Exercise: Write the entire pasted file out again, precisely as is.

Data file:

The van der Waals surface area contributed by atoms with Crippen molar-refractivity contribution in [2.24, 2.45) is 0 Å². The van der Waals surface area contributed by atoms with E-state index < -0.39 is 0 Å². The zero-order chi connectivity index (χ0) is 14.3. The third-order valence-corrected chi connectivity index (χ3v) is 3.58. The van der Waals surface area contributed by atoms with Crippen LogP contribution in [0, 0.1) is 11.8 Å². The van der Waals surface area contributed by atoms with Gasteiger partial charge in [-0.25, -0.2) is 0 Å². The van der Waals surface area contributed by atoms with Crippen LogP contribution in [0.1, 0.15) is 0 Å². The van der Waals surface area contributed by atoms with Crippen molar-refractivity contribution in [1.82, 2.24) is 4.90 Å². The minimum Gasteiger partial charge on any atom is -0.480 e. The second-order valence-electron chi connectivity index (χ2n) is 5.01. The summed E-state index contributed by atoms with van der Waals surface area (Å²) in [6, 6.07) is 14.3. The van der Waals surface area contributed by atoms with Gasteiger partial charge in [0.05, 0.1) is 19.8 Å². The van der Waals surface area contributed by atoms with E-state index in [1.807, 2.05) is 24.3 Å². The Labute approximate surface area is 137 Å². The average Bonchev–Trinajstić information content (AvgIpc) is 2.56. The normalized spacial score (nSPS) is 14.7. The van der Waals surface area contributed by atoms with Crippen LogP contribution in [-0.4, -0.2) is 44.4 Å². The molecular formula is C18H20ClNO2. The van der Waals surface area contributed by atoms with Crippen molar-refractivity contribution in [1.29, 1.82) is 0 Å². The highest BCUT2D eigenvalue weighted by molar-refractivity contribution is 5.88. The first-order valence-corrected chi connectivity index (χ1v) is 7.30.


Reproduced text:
The van der Waals surface area contributed by atoms with Crippen molar-refractivity contribution in [2.24, 2.45) is 0 Å². The van der Waals surface area contributed by atoms with E-state index < -0.39 is 0 Å². The zero-order chi connectivity index (χ0) is 14.3. The third-order valence-corrected chi connectivity index (χ3v) is 3.58. The van der Waals surface area contributed by atoms with Crippen LogP contribution in [0, 0.1) is 11.8 Å². The van der Waals surface area contributed by atoms with Gasteiger partial charge in [-0.25, -0.2) is 0 Å². The van der Waals surface area contributed by atoms with Crippen LogP contribution in [0.1, 0.15) is 0 Å². The van der Waals surface area contributed by atoms with Crippen molar-refractivity contribution in [1.82, 2.24) is 4.90 Å². The minimum Gasteiger partial charge on any atom is -0.480 e. The second-order valence-electron chi connectivity index (χ2n) is 5.01. The summed E-state index contributed by atoms with van der Waals surface area (Å²) in [6, 6.07) is 14.3. The van der Waals surface area contributed by atoms with Gasteiger partial charge in [0.05, 0.1) is 19.8 Å². The van der Waals surface area contributed by atoms with E-state index in [1.807, 2.05) is 24.3 Å². The Labute approximate surface area is 137 Å². The average Bonchev–Trinajstić information content (AvgIpc) is 2.56. The normalized spacial score (nSPS) is 14.7. The van der Waals surface area contributed by atoms with Crippen LogP contribution in [-0.4, -0.2) is 44.4 Å². The molecular formula is C18H20ClNO2. The van der Waals surface area contributed by atoms with Crippen molar-refractivity contribution in [1.29, 1.82) is 0 Å². The highest BCUT2D eigenvalue weighted by molar-refractivity contribution is 5.88. The first-order valence-corrected chi connectivity index (χ1v) is 7.30.